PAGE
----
After you have had a look around, itís now a good time to get serious and start compiling some of your own binaries for the NB5. As mentioned the NB5 runs on the MIPS processor, hence a MIPS toolchain or cross compiler is needed. Although you can build your own cross complier & uClibc C libraries, if youíre like me its quicker to download one.
With the compiler installed, itís now time to test it. What better than the traditional Hello World program. We save the following source code as hello.c.
and now build it :
[cpeacock@mars cpeacock]$ mipsel-uclibc-gcc hello.c -o hello hello.c: In function `main': hello.c:5: warning: return type of `main' is not `int'
Once the binary is built, we must now get it onto the NB5 filesystem. The NB5 includes a tftp client and wget. My preference is to load the binary to a web server and use wget. You will need to use the writable ramfs mounted at /var.
# cd /var # wget http://www.beyondlogic.org/nb5/hello hello 100% |*****************************| 9860 00:00 ETA # chmod 700 hello # ./hello Hello World!
If hello world doesn't turn you on, you could try compiling something useful like pppstats.
# wget http://www.beyondlogic.org/nb5/pppstats pppstats 100% |*****************************| 24716 00:00 ETA # chmod 700 pppstats # ./pppstats -c 10 IN PACK VJCOMP VJUNC VJERR | OUT PACK VJCOMP VJUNC NON-VJ 139971257 124187 0 0 0 | 3565109 72378 0 0 72378 74485 61 0 0 0 | 1360 34 0 0 34 67815 57 0 0 0 | 1280 32 0 0 32 67735 55 0 0 0 | 1200 30 0 0 30 102565 82 0 0 0 | 1760 44 0 0 44 100220 80 0 0 0 | 1720 43 0 0 43 68163 58 0 0 0 | 1325 33 0 0 33 67823 57 0 0 0 | 1365 34 0 0 34 79090 64 0 0 0 | 1400 35 0 0 35 114520 91 0 0 0 | 1920 48 0 0 48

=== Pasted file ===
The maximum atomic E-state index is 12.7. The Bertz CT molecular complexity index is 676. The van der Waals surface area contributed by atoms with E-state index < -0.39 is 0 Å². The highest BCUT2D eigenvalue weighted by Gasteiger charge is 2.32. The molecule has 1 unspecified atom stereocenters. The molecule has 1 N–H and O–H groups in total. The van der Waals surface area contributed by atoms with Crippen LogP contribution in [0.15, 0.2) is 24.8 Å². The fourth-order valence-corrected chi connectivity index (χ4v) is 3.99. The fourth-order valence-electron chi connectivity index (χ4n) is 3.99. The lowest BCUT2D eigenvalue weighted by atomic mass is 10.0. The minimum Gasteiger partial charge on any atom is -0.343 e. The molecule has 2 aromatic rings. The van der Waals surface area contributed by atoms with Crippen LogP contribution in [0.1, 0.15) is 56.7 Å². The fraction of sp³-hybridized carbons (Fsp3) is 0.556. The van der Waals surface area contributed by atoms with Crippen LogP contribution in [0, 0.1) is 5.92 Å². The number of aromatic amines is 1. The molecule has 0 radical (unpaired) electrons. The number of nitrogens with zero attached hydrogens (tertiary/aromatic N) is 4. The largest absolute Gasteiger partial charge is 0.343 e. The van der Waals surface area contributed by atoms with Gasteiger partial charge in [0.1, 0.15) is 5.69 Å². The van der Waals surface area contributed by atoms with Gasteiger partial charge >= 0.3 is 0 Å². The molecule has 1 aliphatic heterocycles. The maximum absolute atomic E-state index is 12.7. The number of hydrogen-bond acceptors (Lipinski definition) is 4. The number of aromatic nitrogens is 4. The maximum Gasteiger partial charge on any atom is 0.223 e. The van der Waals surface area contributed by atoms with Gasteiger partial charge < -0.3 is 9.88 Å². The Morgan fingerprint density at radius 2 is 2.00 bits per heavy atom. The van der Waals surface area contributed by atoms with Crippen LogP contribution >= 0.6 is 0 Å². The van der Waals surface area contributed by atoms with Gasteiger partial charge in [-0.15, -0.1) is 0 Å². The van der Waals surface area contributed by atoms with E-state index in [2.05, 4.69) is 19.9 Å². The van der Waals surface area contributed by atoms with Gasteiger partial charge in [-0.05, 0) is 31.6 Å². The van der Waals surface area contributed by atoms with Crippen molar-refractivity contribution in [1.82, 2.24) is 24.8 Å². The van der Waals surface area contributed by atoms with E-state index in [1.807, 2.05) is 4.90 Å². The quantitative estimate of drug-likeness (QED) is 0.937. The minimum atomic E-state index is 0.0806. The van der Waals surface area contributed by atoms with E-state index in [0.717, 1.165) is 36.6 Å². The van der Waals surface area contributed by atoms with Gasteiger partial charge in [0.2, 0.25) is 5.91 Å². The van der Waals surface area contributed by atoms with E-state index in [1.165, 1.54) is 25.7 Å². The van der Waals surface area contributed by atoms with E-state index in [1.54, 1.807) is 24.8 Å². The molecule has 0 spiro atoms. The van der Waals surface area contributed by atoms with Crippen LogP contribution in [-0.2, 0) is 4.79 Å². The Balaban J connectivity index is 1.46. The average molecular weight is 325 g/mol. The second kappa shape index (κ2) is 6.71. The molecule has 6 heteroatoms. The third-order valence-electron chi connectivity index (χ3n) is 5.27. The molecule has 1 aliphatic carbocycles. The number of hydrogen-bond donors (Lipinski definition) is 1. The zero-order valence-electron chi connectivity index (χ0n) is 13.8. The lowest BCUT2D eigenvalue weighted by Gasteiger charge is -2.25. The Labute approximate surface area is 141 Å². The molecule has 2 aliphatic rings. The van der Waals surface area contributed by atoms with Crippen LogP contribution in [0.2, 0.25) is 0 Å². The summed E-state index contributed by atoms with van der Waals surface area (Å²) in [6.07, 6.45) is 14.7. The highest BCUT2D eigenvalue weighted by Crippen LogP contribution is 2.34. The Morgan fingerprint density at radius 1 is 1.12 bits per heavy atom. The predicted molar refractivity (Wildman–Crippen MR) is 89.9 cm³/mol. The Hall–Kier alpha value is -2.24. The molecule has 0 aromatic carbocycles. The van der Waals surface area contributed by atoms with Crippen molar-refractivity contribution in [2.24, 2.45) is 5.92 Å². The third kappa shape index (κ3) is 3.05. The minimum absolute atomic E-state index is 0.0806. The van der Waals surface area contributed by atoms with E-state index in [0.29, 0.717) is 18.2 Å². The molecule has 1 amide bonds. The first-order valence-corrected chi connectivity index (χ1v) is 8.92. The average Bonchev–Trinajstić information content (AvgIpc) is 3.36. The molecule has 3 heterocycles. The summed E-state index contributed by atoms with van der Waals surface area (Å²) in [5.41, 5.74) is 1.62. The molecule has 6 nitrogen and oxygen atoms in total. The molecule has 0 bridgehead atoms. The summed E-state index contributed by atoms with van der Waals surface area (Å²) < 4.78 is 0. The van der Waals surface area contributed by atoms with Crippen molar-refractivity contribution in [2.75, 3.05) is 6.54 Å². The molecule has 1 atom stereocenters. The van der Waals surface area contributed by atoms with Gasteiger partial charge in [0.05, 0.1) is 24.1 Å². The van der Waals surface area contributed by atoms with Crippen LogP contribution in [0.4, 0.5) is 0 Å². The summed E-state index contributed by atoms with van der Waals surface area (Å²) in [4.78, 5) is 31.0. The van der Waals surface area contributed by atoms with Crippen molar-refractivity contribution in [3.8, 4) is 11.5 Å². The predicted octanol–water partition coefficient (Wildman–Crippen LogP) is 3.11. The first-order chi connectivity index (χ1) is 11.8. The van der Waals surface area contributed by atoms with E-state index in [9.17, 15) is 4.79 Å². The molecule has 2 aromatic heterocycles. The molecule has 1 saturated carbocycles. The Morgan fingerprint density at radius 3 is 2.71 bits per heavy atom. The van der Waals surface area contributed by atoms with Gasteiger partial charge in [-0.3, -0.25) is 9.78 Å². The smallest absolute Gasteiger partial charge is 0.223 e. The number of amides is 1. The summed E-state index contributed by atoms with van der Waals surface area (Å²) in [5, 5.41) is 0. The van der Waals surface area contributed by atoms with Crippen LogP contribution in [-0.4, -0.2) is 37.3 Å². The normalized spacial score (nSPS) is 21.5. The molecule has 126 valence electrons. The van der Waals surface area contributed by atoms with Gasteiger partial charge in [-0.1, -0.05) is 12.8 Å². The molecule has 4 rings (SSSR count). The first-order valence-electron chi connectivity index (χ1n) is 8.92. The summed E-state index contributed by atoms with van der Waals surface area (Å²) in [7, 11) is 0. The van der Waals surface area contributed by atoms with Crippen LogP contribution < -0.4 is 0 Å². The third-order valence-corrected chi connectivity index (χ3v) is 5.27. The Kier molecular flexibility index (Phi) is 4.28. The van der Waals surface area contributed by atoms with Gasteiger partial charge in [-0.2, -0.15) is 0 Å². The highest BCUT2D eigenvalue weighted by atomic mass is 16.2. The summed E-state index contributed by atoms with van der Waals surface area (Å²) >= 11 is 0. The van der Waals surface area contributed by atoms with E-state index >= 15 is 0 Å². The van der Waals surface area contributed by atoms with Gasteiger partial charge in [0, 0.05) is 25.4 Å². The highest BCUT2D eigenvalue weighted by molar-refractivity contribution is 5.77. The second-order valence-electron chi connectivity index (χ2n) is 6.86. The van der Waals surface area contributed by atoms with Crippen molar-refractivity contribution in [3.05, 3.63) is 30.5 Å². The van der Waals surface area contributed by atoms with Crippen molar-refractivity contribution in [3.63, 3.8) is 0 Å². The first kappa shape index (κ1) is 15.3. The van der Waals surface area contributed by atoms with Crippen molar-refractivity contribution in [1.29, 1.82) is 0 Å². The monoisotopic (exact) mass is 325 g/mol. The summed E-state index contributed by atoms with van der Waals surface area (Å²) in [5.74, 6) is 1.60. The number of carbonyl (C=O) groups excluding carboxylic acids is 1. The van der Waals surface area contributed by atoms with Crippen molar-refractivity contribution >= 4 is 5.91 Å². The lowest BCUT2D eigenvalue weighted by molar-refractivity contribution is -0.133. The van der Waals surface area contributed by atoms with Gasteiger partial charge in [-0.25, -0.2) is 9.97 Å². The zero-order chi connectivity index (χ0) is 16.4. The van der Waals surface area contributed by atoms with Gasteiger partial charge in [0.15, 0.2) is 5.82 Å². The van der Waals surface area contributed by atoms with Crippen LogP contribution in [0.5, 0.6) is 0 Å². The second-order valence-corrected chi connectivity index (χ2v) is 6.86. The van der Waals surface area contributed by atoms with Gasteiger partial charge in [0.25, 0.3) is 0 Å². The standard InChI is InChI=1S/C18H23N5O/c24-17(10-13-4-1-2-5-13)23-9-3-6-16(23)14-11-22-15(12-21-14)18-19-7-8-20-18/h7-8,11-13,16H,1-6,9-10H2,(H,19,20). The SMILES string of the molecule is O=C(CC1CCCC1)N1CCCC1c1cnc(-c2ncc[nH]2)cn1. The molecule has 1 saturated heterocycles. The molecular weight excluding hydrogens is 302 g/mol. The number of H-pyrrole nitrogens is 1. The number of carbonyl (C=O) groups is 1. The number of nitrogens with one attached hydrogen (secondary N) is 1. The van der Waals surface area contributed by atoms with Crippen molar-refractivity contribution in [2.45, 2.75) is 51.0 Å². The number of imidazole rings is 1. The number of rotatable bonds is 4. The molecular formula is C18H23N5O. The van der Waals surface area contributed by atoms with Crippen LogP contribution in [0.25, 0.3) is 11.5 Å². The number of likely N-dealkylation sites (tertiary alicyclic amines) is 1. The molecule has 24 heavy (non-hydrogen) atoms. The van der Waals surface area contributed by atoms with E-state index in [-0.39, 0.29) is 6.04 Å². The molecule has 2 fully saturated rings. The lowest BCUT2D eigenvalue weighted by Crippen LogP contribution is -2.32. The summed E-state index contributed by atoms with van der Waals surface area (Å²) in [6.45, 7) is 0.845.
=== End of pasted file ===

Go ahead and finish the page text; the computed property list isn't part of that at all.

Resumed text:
www.no-ip.com is just one company providing free Dynamic DNS services. You can download the source code for a Linux / BSD / Unix Dynamic Update Client at : http://www.no-ip.com/client/linux/noip-duc-linux.tar.gz (2.1.1) This can be downloaded and re-compiled to execute on the NB5.
# cd /var # mkdir noip # cd noip # wget http://www.beyondlogic.org/nb5/noip2 noip2 100% |*****************************| 125 KB 00:00 ETA # chmod 700 noip2
By default this client wants to store its configuration at /usr/local/etc/no-ip2.conf. As this is not a writable area on the NB5 filesystem, we must specify where to put the configuration file (-c /var/noip/noip.conf).
# ./noip2 -C -c /var/noip/noip.conf Auto configuration for Linux client of no-ip.com. Multiple network devices have been detected. Please select the Internet interface from this list. By typing the number associated with it. 0 br0 1 ppp0 1 Please enter the login/email string for no-ip.com firstname.lastname@example.org Please enter the password for user 'email@example.com' ******* Only one host [xxxxxxxx.no-ip.info] is registered to this account. It will be used. Do you wish to run something at successful update?[N] (y/N) n New configuration file '/var/noip/noip.conf' created.
# ./noip2 -M -c /var/noip/noip.conf
Modifying the Squash FS
Running new applications on the RAM filesystem is great for testing and debugging. However when the router is rebooted, the files are lost. In some cases it may also be handy to modify the start-up script to start some custom daemons at boot.
The read-only Squash FS resides in MTD0 and is mounted at boot by the kernel. A ramfs is mounted to /var and provides room to store volatile files. The current read-only file system makes heavy use of symbolic links for files that are required to be writable. These symbolic links point to /var and is initialised by the startup script /etc/rc.d/init.d/rcS by extracting the var.tar tarball found in the root directory.